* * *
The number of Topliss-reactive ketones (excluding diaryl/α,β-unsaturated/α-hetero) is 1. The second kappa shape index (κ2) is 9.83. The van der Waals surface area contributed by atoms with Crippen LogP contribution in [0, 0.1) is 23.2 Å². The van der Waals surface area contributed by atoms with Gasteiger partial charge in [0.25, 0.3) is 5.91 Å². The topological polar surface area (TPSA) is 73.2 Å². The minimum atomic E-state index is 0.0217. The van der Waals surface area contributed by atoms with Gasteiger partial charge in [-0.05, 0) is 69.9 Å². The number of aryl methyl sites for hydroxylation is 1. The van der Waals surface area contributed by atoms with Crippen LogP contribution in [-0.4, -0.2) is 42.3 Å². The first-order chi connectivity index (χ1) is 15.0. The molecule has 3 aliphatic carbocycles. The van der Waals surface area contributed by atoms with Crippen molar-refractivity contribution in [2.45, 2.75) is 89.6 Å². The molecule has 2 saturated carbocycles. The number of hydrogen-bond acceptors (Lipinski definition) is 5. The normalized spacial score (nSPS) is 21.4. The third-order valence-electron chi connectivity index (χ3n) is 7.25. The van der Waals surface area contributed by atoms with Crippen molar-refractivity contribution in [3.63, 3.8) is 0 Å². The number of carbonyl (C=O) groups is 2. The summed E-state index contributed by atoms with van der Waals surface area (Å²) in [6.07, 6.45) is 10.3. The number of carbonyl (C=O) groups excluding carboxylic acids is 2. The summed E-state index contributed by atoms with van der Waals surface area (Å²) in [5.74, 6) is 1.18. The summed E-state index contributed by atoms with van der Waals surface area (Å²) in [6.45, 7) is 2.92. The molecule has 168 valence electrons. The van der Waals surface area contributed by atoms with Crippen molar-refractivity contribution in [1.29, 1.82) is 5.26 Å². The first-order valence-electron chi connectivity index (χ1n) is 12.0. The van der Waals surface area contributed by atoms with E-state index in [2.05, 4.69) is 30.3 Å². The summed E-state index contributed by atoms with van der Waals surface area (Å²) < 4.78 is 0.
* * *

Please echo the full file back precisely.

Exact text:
The number of Topliss-reactive ketones (excluding diaryl/α,β-unsaturated/α-hetero) is 1. The second kappa shape index (κ2) is 9.83. The van der Waals surface area contributed by atoms with Crippen LogP contribution in [0, 0.1) is 23.2 Å². The van der Waals surface area contributed by atoms with Gasteiger partial charge in [0.25, 0.3) is 5.91 Å². The topological polar surface area (TPSA) is 73.2 Å². The minimum atomic E-state index is 0.0217. The van der Waals surface area contributed by atoms with Gasteiger partial charge in [-0.05, 0) is 69.9 Å². The number of aryl methyl sites for hydroxylation is 1. The van der Waals surface area contributed by atoms with Crippen LogP contribution in [-0.4, -0.2) is 42.3 Å². The first-order chi connectivity index (χ1) is 15.0. The molecule has 3 aliphatic carbocycles. The van der Waals surface area contributed by atoms with Crippen molar-refractivity contribution in [2.45, 2.75) is 89.6 Å². The molecule has 2 saturated carbocycles. The number of hydrogen-bond acceptors (Lipinski definition) is 5. The normalized spacial score (nSPS) is 21.4. The third-order valence-electron chi connectivity index (χ3n) is 7.25. The van der Waals surface area contributed by atoms with Crippen molar-refractivity contribution in [3.63, 3.8) is 0 Å². The number of carbonyl (C=O) groups is 2. The summed E-state index contributed by atoms with van der Waals surface area (Å²) in [6.07, 6.45) is 10.3. The number of carbonyl (C=O) groups excluding carboxylic acids is 2. The summed E-state index contributed by atoms with van der Waals surface area (Å²) in [5.74, 6) is 1.18. The summed E-state index contributed by atoms with van der Waals surface area (Å²) in [6.45, 7) is 2.92. The molecule has 168 valence electrons. The van der Waals surface area contributed by atoms with Crippen molar-refractivity contribution in [1.29, 1.82) is 5.26 Å². The first-order valence-electron chi connectivity index (χ1n) is 12.0. The van der Waals surface area contributed by atoms with E-state index in [2.05, 4.69) is 30.3 Å². The summed E-state index contributed by atoms with van der Waals surface area (Å²) < 4.78 is 0.